Gilfillan, George (Ed.) Young’s Night Thoughts. Edinburgh, 1853.
https://www.gutenberg.org/files/33156/33156-h/33156-h.htm

Gould, Richard. Cicero’s Indebtedness to the Platonic Dialogues in Tusculan Disputations I. Ph.D. dissertation, Princeton University, 1968.

Hackforth, R. Immortality in Plato’s Symposium. Classical Review, 64(2), 1950, 43–45.
http://www.jstor.org/stable/703569

King , J. E. (Trans.) Cicero: Tusculan Disputations. Loeb Classical Library, Cambridge, MA, 1927 (rev. 1945).
http://www.amazon.com/dp/0674991567

MacKenna, Stephen (Trans.), Plotinus: The Enneads. 1st edition. London, 1917. Internet Sacred Text Archive. Web, 16 June 2015.
http://sacred-texts.com/cla/plotenn/index.htm

MacKenna, Stephen (Trans.); Page, B. S. (Ed.), Plotinus: The Enneads. 2nd edition. London, 1956.

O’Brien, Michael J. Becoming Immortal in Plato’s Symposium. In: Douglas E. Gerber (Ed.), Greek Poetry and Philosophy: Studies in Honour of Leonard Woodbury. Chicago, 1984, pp. 185–205.
http://commonweb.unifr.ch/artsdean/pub/gestens/f/as/files/4610/26399_133233.pdf

Patterson, Robert Leet. Plato on Immortality. University Park, PA, 1965.
http://books.google.com/books?id=GRtDAAAAIAAJ

Peabody, Andrew P. (tr.) Cicero’s Tusculan Disputations. Boston, 1886.
https://archive.org/details/cicerostusculand00ciceiala

Shorey, Paul. Review of The Platonic Conception of Immortality, and its Connexion with the Theory of Ideas, by R. K. Gaye. Philosophical Review, 14(5), 1905, 590–595.
http://books.google.com/books?id=MJZJAAAAYAAJ&pg=PA590

Shorey, Paul (Tr.). Plato’s Republic. 2 vols. (Loeb Classical Library: Plato in Twelve Volumes, Vols. 5 & 6). Cambridge, MA, 1935 (repr. 1969).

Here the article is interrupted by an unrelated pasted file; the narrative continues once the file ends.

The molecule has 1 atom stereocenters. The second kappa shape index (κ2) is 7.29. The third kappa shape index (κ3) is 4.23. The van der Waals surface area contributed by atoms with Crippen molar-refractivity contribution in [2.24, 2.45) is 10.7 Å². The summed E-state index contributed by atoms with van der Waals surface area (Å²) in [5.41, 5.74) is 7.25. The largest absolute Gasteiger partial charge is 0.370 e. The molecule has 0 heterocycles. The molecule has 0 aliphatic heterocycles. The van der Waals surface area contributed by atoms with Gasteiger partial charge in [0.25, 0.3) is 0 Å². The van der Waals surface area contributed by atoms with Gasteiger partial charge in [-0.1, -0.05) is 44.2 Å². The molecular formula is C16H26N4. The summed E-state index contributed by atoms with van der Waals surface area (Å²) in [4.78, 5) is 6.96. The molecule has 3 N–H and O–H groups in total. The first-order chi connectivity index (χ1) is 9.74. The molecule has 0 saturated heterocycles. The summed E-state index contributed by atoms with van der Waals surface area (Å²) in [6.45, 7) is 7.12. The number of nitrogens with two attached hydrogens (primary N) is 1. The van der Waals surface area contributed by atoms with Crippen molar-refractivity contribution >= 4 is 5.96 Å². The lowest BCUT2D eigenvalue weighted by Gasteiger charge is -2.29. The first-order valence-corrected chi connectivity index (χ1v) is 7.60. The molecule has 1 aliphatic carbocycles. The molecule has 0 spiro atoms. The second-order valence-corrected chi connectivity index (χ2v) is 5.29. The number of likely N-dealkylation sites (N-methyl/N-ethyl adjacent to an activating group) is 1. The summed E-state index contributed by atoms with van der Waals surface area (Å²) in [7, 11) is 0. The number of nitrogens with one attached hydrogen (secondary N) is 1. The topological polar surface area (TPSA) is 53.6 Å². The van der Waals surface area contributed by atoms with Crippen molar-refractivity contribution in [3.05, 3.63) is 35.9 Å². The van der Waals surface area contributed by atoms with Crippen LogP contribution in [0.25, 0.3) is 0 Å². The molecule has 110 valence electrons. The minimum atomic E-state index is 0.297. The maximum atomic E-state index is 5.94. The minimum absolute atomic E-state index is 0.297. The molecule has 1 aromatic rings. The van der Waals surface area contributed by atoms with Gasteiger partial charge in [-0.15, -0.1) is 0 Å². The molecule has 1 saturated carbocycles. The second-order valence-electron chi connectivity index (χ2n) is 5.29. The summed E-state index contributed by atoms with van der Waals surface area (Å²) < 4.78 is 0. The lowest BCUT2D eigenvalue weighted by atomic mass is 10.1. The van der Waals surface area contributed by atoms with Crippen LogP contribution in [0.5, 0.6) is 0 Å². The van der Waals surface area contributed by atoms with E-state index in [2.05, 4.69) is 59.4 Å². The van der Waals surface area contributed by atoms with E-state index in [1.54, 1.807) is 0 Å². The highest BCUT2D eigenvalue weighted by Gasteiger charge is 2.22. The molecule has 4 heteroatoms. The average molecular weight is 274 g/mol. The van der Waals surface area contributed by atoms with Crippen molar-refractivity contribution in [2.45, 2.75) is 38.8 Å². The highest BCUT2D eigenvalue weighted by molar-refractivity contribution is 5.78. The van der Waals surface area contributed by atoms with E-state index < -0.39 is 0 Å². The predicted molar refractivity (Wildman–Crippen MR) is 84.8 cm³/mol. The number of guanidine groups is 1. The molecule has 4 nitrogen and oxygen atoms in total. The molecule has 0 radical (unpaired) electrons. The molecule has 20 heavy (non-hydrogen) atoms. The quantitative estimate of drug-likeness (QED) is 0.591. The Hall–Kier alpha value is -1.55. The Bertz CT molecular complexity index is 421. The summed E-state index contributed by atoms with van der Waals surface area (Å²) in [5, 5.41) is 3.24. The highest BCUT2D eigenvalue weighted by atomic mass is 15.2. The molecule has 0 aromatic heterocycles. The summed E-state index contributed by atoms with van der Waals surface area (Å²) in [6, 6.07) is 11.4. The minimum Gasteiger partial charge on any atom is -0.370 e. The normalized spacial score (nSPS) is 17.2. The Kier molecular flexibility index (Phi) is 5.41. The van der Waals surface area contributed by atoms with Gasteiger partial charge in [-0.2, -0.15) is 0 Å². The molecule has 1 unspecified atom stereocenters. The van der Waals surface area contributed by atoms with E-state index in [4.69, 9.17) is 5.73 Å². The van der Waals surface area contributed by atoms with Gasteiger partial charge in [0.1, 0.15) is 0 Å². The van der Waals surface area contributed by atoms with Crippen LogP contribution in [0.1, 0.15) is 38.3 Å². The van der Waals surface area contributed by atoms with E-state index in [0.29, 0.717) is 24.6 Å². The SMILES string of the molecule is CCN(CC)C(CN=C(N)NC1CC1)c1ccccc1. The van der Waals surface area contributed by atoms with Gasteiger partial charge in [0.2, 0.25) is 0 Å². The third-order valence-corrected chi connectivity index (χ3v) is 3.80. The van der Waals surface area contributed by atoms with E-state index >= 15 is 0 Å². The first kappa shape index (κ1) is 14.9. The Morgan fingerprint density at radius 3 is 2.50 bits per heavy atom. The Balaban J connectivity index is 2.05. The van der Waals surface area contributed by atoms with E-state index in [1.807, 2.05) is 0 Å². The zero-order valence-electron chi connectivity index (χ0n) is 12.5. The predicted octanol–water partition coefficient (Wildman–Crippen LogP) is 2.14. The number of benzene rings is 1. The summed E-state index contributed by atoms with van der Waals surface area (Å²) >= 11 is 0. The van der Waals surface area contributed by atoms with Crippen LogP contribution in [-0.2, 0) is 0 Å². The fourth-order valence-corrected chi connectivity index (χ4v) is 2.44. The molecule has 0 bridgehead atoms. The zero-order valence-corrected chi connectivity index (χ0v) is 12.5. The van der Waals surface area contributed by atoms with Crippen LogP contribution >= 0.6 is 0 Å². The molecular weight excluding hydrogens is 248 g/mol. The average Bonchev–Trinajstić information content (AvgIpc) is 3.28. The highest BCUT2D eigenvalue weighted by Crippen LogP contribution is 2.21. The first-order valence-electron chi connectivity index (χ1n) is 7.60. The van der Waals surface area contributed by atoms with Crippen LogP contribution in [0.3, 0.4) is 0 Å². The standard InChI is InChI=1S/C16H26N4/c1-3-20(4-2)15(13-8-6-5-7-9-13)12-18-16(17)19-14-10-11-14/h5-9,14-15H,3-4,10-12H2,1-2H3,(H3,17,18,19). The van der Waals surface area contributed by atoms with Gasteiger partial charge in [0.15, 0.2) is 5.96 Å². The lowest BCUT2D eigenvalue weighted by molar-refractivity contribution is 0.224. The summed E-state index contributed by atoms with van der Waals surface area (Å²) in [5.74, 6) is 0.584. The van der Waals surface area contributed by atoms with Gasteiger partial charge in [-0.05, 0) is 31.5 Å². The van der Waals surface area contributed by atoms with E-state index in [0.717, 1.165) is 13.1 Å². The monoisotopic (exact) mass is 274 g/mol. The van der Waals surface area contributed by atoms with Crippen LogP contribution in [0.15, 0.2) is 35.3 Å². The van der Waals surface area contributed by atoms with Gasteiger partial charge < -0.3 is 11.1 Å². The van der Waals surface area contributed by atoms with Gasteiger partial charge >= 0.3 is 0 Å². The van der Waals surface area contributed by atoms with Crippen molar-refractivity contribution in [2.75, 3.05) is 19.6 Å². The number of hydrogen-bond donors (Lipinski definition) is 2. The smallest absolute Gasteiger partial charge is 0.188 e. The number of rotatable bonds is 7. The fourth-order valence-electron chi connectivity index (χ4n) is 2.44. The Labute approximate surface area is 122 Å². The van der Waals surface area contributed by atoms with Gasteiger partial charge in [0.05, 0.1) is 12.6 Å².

http://data.perseus.org/citations/urn:cts:greekLit:tlg0059.tlg030.perseus-eng1:1.327a

Smith, John. A Discourse Demonstrating the Immortality of the Soul. In: John Smith, Select Discourses, London J. Flesher, 1660; repr. in E. T. Campagnac (ed.), The Cambridge Platonists, Oxford, 1901, pp. 99-157.
https://books.google.com/books?id=CC8qAAAAYAAJ&pg=PA99

Snyder, James G. Marsilio Ficino. The Internet Encyclopedia of Philosophy. Web, 22 June 2015.
http://www.iep.utm.edu/ficino/

Spring, Charles. On the Essence and Immortality of the Soul. London, 1865. http://books.google.com/books?id=xnwXAAAAYAAJ

Stanford, Charles S. A Catalogue of Books Treating on the Immortality of the Soul. New York, 1853. (Also appended to: Charles S. Stanford, Phaedo: Or, The Immortality of the Soul, New York, 1854.)
http://books.google.com/books?id=n4k0JOmmsJYC&pg=PA231

Stuart, Moses. Cicero on the Immortality of the Soul (Questionum Tusculanaram, Liber 1). With Notes and Appendix. Andover, MA, 1833.
https://books.google.com/books?id=VQeTJX8ARXoC

Stull, William. Reading the Phaedo in Tusculan Disputations 1. Classical Philology, Vol. 107, No. 1 (January 2012), pp. 38-52.
http://www.jstor.org/stable/10.1086/663216

Uebersax, John S. Plato Divinus: Is Plato a Religious Figure? Web, 15 June 2015.
http://www.john-uebersax.com/books/Uebersax-Divinus-Plato-draft-June-2015.pdf

Westerink, Leendert. G. (Trans.). The Greek Commentaries on Plato’s Phaedo. Vol. 1 (Olympiodorus) & Vol 2 (Damascius). Prometheus Trust, 2009.
https://books.google.com/books?id=68ZOAQAAIAAJ

Written by John Uebersax

September 8, 2015 at 1:00 am

On Dogmatic Agnosticism

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Many people who call themselves agnostics are arguably dogmatists.  Why do I say this?  Because today atheistic-materialism is a received opinion, a dogma.  And the dominant cultural assumption, as expressed in higher education and mass media, is that Christianity is obsolete, disproven, and all but finished as a paradigm.  Someone like the comedian, Bill Maher, can get on television and make snide jokes about Christians, and imply by innuendo that all Christians are basically stupid bigots, and everyone accepts these statements as completely ordinary, or even ‘cool’.  Nobody expects him to defend his accusations with intelligent arguments.